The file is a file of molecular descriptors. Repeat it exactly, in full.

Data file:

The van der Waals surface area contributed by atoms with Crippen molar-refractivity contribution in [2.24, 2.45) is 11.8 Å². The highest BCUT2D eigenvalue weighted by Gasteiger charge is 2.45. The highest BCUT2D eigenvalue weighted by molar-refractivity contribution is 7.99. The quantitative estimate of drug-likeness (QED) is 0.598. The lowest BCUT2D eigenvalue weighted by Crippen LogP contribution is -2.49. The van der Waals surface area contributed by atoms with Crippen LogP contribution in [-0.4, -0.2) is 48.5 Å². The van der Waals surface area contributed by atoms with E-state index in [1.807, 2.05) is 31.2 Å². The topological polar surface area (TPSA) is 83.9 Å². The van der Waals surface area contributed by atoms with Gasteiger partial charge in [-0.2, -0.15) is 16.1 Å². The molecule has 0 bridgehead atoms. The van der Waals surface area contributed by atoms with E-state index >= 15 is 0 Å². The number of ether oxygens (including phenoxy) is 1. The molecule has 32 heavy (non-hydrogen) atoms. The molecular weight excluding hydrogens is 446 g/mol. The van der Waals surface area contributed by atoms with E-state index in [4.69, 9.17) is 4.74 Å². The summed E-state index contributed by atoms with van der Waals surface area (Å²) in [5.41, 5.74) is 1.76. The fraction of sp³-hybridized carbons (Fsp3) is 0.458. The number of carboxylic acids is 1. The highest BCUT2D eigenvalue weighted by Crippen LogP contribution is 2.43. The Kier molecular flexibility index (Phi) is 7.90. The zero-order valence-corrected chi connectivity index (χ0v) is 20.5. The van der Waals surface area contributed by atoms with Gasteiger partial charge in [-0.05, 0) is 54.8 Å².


The van der Waals surface area contributed by atoms with Crippen molar-refractivity contribution in [2.24, 2.45) is 11.8 Å². The highest BCUT2D eigenvalue weighted by Gasteiger charge is 2.45. The highest BCUT2D eigenvalue weighted by molar-refractivity contribution is 7.99. The quantitative estimate of drug-likeness (QED) is 0.598. The lowest BCUT2D eigenvalue weighted by Crippen LogP contribution is -2.49. The van der Waals surface area contributed by atoms with Crippen LogP contribution in [-0.4, -0.2) is 48.5 Å². The van der Waals surface area contributed by atoms with E-state index in [1.807, 2.05) is 31.2 Å². The topological polar surface area (TPSA) is 83.9 Å². The van der Waals surface area contributed by atoms with Gasteiger partial charge in [-0.2, -0.15) is 16.1 Å². The molecule has 0 bridgehead atoms. The van der Waals surface area contributed by atoms with E-state index >= 15 is 0 Å². The number of ether oxygens (including phenoxy) is 1. The molecule has 32 heavy (non-hydrogen) atoms. The molecular weight excluding hydrogens is 446 g/mol. The van der Waals surface area contributed by atoms with E-state index in [4.69, 9.17) is 4.74 Å². The summed E-state index contributed by atoms with van der Waals surface area (Å²) in [5.41, 5.74) is 1.76. The fraction of sp³-hybridized carbons (Fsp3) is 0.458. The number of carboxylic acids is 1. The highest BCUT2D eigenvalue weighted by Crippen LogP contribution is 2.43. The Kier molecular flexibility index (Phi) is 7.90. The zero-order valence-corrected chi connectivity index (χ0v) is 20.5. The van der Waals surface area contributed by atoms with Gasteiger partial charge in [-0.05, 0) is 54.8 Å².